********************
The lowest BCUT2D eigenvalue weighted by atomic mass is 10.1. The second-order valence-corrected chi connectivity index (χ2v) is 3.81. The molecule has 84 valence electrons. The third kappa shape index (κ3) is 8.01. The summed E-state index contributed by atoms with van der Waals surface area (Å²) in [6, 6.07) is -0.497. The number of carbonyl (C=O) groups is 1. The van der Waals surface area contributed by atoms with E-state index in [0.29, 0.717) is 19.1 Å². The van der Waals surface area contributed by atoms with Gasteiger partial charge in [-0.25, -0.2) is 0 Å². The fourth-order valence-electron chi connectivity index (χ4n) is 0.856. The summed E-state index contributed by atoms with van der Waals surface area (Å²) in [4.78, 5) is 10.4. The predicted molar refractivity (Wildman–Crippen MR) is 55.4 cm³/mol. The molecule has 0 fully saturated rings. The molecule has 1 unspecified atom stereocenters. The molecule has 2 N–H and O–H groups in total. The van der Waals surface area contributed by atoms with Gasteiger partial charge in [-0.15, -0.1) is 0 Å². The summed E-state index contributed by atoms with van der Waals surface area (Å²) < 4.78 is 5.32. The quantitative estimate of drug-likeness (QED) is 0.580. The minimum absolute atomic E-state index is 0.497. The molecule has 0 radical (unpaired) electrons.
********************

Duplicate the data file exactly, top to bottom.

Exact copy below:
The lowest BCUT2D eigenvalue weighted by atomic mass is 10.1. The second-order valence-corrected chi connectivity index (χ2v) is 3.81. The molecule has 84 valence electrons. The third kappa shape index (κ3) is 8.01. The summed E-state index contributed by atoms with van der Waals surface area (Å²) in [6, 6.07) is -0.497. The number of carbonyl (C=O) groups is 1. The van der Waals surface area contributed by atoms with E-state index in [0.29, 0.717) is 19.1 Å². The van der Waals surface area contributed by atoms with Gasteiger partial charge in [-0.25, -0.2) is 0 Å². The fourth-order valence-electron chi connectivity index (χ4n) is 0.856. The summed E-state index contributed by atoms with van der Waals surface area (Å²) in [4.78, 5) is 10.4. The predicted molar refractivity (Wildman–Crippen MR) is 55.4 cm³/mol. The molecule has 0 fully saturated rings. The molecule has 1 unspecified atom stereocenters. The molecule has 2 N–H and O–H groups in total. The van der Waals surface area contributed by atoms with Gasteiger partial charge in [-0.15, -0.1) is 0 Å². The summed E-state index contributed by atoms with van der Waals surface area (Å²) < 4.78 is 5.32. The quantitative estimate of drug-likeness (QED) is 0.580. The minimum absolute atomic E-state index is 0.497. The molecule has 0 radical (unpaired) electrons.